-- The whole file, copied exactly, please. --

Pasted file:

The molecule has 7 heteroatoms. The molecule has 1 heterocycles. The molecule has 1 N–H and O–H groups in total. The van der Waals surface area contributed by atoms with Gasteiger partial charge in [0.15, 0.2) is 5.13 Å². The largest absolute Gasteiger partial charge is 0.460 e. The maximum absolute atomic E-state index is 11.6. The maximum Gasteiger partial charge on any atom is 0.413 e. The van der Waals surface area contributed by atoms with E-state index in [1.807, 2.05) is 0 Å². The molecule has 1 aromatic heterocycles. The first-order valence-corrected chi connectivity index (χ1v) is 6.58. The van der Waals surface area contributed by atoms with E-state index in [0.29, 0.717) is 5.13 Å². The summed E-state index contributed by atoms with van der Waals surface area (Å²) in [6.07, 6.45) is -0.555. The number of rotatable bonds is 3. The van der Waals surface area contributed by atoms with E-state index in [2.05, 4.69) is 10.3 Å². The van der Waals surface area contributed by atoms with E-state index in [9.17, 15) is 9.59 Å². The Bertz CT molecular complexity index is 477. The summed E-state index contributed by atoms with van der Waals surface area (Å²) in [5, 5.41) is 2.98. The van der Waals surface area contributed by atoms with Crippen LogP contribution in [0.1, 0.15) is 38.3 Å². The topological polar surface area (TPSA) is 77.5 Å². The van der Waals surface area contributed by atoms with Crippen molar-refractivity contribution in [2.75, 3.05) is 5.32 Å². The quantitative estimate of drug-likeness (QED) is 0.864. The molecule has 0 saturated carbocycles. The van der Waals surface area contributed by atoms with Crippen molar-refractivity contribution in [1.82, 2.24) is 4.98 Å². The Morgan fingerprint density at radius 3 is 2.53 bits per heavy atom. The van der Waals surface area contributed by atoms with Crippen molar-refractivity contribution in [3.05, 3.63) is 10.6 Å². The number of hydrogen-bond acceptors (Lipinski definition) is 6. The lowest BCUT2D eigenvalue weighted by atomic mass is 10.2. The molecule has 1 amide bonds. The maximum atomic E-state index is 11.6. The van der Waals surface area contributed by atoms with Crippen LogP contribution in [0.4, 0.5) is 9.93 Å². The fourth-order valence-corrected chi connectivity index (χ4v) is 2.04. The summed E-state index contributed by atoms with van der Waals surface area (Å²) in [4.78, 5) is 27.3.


The molecule has 7 heteroatoms. The molecule has 1 heterocycles. The molecule has 1 N–H and O–H groups in total. The van der Waals surface area contributed by atoms with Gasteiger partial charge in [0.15, 0.2) is 5.13 Å². The largest absolute Gasteiger partial charge is 0.460 e. The maximum absolute atomic E-state index is 11.6. The maximum Gasteiger partial charge on any atom is 0.413 e. The van der Waals surface area contributed by atoms with E-state index in [1.807, 2.05) is 0 Å². The molecule has 1 aromatic heterocycles. The first-order valence-corrected chi connectivity index (χ1v) is 6.58. The van der Waals surface area contributed by atoms with E-state index in [0.29, 0.717) is 5.13 Å². The summed E-state index contributed by atoms with van der Waals surface area (Å²) in [6.07, 6.45) is -0.555. The number of rotatable bonds is 3. The van der Waals surface area contributed by atoms with E-state index in [2.05, 4.69) is 10.3 Å². The van der Waals surface area contributed by atoms with E-state index in [9.17, 15) is 9.59 Å². The Bertz CT molecular complexity index is 477. The summed E-state index contributed by atoms with van der Waals surface area (Å²) in [5, 5.41) is 2.98. The van der Waals surface area contributed by atoms with Crippen LogP contribution in [0.1, 0.15) is 38.3 Å². The topological polar surface area (TPSA) is 77.5 Å². The van der Waals surface area contributed by atoms with Crippen molar-refractivity contribution in [2.75, 3.05) is 5.32 Å². The quantitative estimate of drug-likeness (QED) is 0.864. The molecule has 0 saturated carbocycles. The van der Waals surface area contributed by atoms with Crippen molar-refractivity contribution in [1.82, 2.24) is 4.98 Å². The Morgan fingerprint density at radius 3 is 2.53 bits per heavy atom. The van der Waals surface area contributed by atoms with Crippen molar-refractivity contribution in [3.05, 3.63) is 10.6 Å². The number of hydrogen-bond acceptors (Lipinski definition) is 6. The lowest BCUT2D eigenvalue weighted by atomic mass is 10.2. The molecule has 1 amide bonds. The maximum atomic E-state index is 11.6. The van der Waals surface area contributed by atoms with Crippen LogP contribution in [0.4, 0.5) is 9.93 Å². The fourth-order valence-corrected chi connectivity index (χ4v) is 2.04. The summed E-state index contributed by atoms with van der Waals surface area (Å²) in [4.78, 5) is 27.3.